By Richard Morin
Thursday, May 11, 2006
When it comes to crime, legalized casino gambling seemed to be a surprisingly good bet: Local unemployment went down, tax revenue went up and crime didn't increase when a casino opened. Some researchers even found that crime declined immediately after casinos came to town.
Well, the casino cure for crime proved to be just as delusional as gamblers' luck, says University of Georgia economist David B. Mustard.
Mustard and Earl L. Grinols of Baylor University analyzed crime data collected from all 3,165 U.S. counties in the United States from 1977 to 1996 and looked at local crime rates before and after casinos opened.
They found that crime didn't budge when a casino began operating -- at least at first. Crime began to rise after the first year, slowly at first and then more quickly, until it had far surpassed what it would have been if the casino had never opened. By the fifth year of operation, robberies were up 136 percent; aggravated assaults, 91 percent; auto theft, 78 percent; burglary, 50 percent; larceny, 38 percent; and rape, 21 percent. Controlling for other factors, 8.6 percent of property crimes and 12.6 percent of violent crimes were attributed to casinos, he said.
But what about all those casino jobs and newly minted police? Mustard said the positive effects of casinos are fleeting -- payrolls and tax collections quickly plateau, and municipalities don't keep adding cops after the first wave of casino tax revenue rolls in.
What's more, Mustard said, crime rates didn't rise in neighboring counties while they soared in casino counties -- evidence that casinos create crime locally and don't merely attract it from somewhere else.
And here's sobering news for those in the District and Maryland who think casinos would jump-start the local economies: "Even using conservative estimates of costs and generous estimates of benefits, we still find the costs exceed the benefits," Mustard said.A Terrifying Truth About Terrorism
Who supports terrorism in the Middle East? Not the people you'd expect, according to Dalia Mogahed of the Gallup Organization. Surveys in eight Muslim countries revealed that supporters of terrorism -- defined as those who applauded the Sept. 11, 2001, attacks -- were no more religious than other Muslims and tended to be better-educated and more affluent.
The polls found those who regularly attended prayer services were no more likely to back terrorism than those who did not. Nor were Muslims who agreed that religion "was an important part of your daily life."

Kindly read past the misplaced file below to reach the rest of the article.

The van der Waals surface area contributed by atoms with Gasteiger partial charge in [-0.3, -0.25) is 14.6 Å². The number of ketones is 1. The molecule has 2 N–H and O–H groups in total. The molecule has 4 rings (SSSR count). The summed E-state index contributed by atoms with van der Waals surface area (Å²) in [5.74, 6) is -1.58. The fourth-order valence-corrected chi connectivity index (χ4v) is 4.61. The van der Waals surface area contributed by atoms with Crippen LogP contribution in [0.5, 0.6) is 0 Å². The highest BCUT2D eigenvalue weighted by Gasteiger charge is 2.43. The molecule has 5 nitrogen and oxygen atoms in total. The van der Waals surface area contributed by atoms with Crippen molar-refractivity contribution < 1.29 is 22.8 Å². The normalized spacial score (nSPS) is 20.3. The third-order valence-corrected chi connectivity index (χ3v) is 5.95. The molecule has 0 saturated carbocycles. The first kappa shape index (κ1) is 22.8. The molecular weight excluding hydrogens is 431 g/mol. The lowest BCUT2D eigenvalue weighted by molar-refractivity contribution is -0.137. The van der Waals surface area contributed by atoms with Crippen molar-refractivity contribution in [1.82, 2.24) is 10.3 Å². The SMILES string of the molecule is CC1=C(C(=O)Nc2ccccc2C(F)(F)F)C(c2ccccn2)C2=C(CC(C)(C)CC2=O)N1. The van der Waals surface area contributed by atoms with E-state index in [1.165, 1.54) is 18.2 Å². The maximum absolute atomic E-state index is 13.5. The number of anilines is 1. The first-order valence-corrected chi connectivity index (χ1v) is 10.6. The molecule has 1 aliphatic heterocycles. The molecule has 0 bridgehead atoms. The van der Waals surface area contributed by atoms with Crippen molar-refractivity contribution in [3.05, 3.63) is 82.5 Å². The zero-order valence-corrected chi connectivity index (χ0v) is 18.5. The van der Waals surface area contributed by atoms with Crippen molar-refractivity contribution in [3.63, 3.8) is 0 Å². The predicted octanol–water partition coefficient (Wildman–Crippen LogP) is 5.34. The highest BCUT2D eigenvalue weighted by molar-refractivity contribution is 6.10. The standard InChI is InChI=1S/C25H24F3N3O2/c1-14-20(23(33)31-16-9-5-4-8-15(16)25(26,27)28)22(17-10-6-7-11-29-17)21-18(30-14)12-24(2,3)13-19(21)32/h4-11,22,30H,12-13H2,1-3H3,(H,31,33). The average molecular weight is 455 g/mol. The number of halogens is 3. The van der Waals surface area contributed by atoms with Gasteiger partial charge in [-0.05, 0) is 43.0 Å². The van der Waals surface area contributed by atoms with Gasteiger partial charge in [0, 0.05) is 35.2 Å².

About 25 percent of all Muslims with higher-than-average incomes supported the Sept. 11 attacks -- slightly more than those who had below-average incomes or were poor. Among high school or college graduates, 44 percent held extremist views, compared with 38 percent of less-educated Muslims. And the unemployed were no more likely to back terrorism than those who worked full time, according to the poll of 8,000 Muslims in October.
What did distinguish terrorism supporters? Belief in self-determination, Mogahed found. Extremists were only about half as likely as moderates to believe that the United States would allow people in the Middle East to fashion their own political future.The Experiment: Katrina
A new record: More than 1,000 people participated in our latest online experiment -- on the first day alone. But we're always looking for more volunteers willing to serve as cyber-lab rats in real experiments developed by Stanford University's political communication lab in collaboration with The Washington Post and washingtonpost.com. To participate, go to http://www.washingtonpost.com/richmorin , look for the box headlined "Post-Stanford Experiments" and choose survey No. 4.Who Would Have Thought?Going Blind, Men Who Sing And Rainy-Day Women
"How Bad is a 10% Chance of Losing a Toe? Judgments of Probabilistic Conditions by Doctors and Laypeople" by Andrea D. Gurmankin and Jonathan Baron, Memory and Cognition, Vol. 33, No. 8. Harvard University and University of Pennsylvania psychologists found that people think going blind is almost as bad as dying and about as bad as having both legs amputated below the knees, while becoming deaf in one ear is worse than losing a toe but not as bad as having one leg amputated.
"Men in Chorus: Collaboration and Competition in Homo-Social Vocal Behaviour" by Robert Faulker and Jane W. Davidson, Psychology of Music, Vol. 34, No. 2. Two researchers from the University of Sheffield journey to rural Iceland to study an all-male choir and learn that singing together in harmony is an "essential and enriching way of relating to others, fulfilling basic needs for vocal and social connectedness."
"Under the Weather: Health, Schooling, and Socioeconomic Consequences of Early-Life Rainfall" by Sharon Maccini and Dean Yang, working paper, Gerald R. Ford School of Public Policy, University of Michigan. Researchers find that Indonesian women born in rainy years grow to be taller, stay in school longer and have husbands with higher earnings than women born in areas with low rainfall in the year of their birth, suggesting "a positive impact of rainfall on agricultural output, leading to higher household incomes and better health for infant girls." Rainfall in birth years had no impact on boys' lives.